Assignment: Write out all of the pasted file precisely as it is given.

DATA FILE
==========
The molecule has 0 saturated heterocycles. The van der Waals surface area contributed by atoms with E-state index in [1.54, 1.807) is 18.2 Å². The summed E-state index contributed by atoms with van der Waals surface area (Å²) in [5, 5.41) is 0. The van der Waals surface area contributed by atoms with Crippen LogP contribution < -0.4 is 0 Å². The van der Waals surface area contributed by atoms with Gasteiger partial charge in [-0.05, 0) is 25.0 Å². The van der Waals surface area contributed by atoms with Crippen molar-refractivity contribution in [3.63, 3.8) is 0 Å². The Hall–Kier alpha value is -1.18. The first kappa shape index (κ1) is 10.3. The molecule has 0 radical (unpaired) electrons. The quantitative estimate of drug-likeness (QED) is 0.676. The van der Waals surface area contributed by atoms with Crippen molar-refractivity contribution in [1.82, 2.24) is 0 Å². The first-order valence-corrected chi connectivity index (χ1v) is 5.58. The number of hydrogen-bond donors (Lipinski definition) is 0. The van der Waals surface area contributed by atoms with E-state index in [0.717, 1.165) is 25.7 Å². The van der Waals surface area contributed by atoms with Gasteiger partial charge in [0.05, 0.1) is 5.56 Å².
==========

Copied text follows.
The molecule has 0 saturated heterocycles. The van der Waals surface area contributed by atoms with E-state index in [1.54, 1.807) is 18.2 Å². The summed E-state index contributed by atoms with van der Waals surface area (Å²) in [5, 5.41) is 0. The van der Waals surface area contributed by atoms with Crippen LogP contribution < -0.4 is 0 Å². The van der Waals surface area contributed by atoms with Gasteiger partial charge in [-0.05, 0) is 25.0 Å². The van der Waals surface area contributed by atoms with Crippen molar-refractivity contribution in [3.63, 3.8) is 0 Å². The Hall–Kier alpha value is -1.18. The first kappa shape index (κ1) is 10.3. The molecule has 0 radical (unpaired) electrons. The quantitative estimate of drug-likeness (QED) is 0.676. The van der Waals surface area contributed by atoms with Crippen molar-refractivity contribution in [1.82, 2.24) is 0 Å². The first-order valence-corrected chi connectivity index (χ1v) is 5.58. The number of hydrogen-bond donors (Lipinski definition) is 0. The van der Waals surface area contributed by atoms with E-state index in [0.717, 1.165) is 25.7 Å². The van der Waals surface area contributed by atoms with Gasteiger partial charge in [0.05, 0.1) is 5.56 Å².